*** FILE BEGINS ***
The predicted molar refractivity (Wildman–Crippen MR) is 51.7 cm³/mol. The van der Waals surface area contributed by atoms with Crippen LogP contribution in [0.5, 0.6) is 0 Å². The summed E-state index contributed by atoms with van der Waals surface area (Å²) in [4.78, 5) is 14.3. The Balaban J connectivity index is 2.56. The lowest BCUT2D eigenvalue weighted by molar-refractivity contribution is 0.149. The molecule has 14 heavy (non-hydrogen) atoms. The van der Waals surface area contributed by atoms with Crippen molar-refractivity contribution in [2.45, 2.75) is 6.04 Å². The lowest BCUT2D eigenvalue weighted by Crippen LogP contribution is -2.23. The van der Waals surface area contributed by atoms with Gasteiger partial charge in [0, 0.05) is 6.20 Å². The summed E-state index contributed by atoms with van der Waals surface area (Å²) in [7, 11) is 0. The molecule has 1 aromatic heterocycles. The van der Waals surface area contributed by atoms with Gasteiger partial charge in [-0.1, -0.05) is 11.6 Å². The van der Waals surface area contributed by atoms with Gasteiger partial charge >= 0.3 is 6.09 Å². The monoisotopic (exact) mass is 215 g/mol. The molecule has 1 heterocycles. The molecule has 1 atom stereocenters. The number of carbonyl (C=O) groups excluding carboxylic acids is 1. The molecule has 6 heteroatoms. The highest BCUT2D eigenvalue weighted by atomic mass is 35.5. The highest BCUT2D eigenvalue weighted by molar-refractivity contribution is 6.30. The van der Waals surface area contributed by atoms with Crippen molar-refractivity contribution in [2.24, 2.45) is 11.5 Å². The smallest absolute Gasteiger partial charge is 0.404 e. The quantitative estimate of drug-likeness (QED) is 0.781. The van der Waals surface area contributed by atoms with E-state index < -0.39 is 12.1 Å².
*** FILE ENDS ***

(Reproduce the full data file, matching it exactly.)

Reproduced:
The predicted molar refractivity (Wildman–Crippen MR) is 51.7 cm³/mol. The van der Waals surface area contributed by atoms with Crippen LogP contribution in [0.5, 0.6) is 0 Å². The summed E-state index contributed by atoms with van der Waals surface area (Å²) in [4.78, 5) is 14.3. The Balaban J connectivity index is 2.56. The lowest BCUT2D eigenvalue weighted by molar-refractivity contribution is 0.149. The molecule has 14 heavy (non-hydrogen) atoms. The van der Waals surface area contributed by atoms with Crippen molar-refractivity contribution in [2.45, 2.75) is 6.04 Å². The lowest BCUT2D eigenvalue weighted by Crippen LogP contribution is -2.23. The van der Waals surface area contributed by atoms with Gasteiger partial charge in [0, 0.05) is 6.20 Å². The summed E-state index contributed by atoms with van der Waals surface area (Å²) in [7, 11) is 0. The molecule has 1 aromatic heterocycles. The van der Waals surface area contributed by atoms with Gasteiger partial charge in [-0.1, -0.05) is 11.6 Å². The van der Waals surface area contributed by atoms with Gasteiger partial charge >= 0.3 is 6.09 Å². The monoisotopic (exact) mass is 215 g/mol. The molecule has 1 heterocycles. The molecule has 1 atom stereocenters. The number of carbonyl (C=O) groups excluding carboxylic acids is 1. The molecule has 6 heteroatoms. The highest BCUT2D eigenvalue weighted by atomic mass is 35.5. The highest BCUT2D eigenvalue weighted by molar-refractivity contribution is 6.30. The van der Waals surface area contributed by atoms with Crippen molar-refractivity contribution in [2.24, 2.45) is 11.5 Å². The smallest absolute Gasteiger partial charge is 0.404 e. The quantitative estimate of drug-likeness (QED) is 0.781. The van der Waals surface area contributed by atoms with E-state index < -0.39 is 12.1 Å².